Thursday, 3 December 2009

The twisted taxi business

Super-fast post about Martin Cash's article in the Free Press on the taxi business in Winnipeg:

Since the beginning of the year, the going price for a taxi "medallion" has increased by 61 per cent, with a couple of recent transactions closing at a whopping $412,000.
Barry Prentice head of the of the U of M's Asper School of Business faculty:
"Where is the social policy of all this?" he said in an interview. "Why do we create a regulated cartel to charge high prices and control and reduce supply. Whose interest is that in? Does it serve the 410 taxi owners or the 650,000 people living in Winnipeg?"
My comments in the Freep:
Barry Prentice is bang-on. The extremely high prices for cab licenses is proof that the model is broken, and that there are too few cabs on the road. There is absolutely no reason for this industry to be regulated at all, except for basic requirements related to safety.

However, the longer you wait to deregulate the more difficult it will be, because so many cab owners have large sums of money invested in licenses. The government would likely have to compensate those owners at the cost of millions of dollars to the taxpayer if it were to deregulate. The gov't and the PUB need to get this under control now.

I've commented before about this, though I don't have time to dig up the links. This system is more than screwed up, and needs to get fixed before it gets any worse. The cost of a license in a deregulated system would be nominal, so some of the recent cabbies would lose hundreds of thousands of dollars if we were to deregulate. But we have to as a matter of free market principle and because the system is so disfunctional.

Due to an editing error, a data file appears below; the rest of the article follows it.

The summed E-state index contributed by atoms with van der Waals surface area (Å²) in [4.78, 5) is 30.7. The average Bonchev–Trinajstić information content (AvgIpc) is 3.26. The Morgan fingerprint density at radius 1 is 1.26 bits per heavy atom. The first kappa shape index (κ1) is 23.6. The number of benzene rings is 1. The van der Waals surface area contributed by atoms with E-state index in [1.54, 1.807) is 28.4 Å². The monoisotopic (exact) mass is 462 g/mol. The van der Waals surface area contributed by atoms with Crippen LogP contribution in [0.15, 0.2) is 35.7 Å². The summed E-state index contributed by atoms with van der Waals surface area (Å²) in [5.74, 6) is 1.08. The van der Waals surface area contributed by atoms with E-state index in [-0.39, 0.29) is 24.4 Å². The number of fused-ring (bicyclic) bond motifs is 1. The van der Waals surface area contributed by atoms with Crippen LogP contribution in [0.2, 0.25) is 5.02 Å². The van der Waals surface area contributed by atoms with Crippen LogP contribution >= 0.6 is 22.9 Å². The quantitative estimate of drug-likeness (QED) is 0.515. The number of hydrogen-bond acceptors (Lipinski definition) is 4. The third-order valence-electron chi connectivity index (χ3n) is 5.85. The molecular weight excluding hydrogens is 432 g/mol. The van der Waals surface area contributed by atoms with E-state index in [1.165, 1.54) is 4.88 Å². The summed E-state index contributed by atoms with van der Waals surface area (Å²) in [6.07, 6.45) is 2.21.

Let's see if former cabby Marty Gold puts a positive spin on this on his talk show.


Old Chum said...

Always amazed me how they make no money but they want a fortune for the licence , you are right on deregulate it and let the best survive .

Anonymous said...

Open the market or double the licenses - with no compensation! Not a penny!

The government has zero obligation to compensate for failed speculation on licenses which it has a public interest in regulating.

cherenkov said...

Anon, I don't like the idea of compensating the cabbies, but in a way the government is responsible because it is their idiotic policies that let it get to this point.

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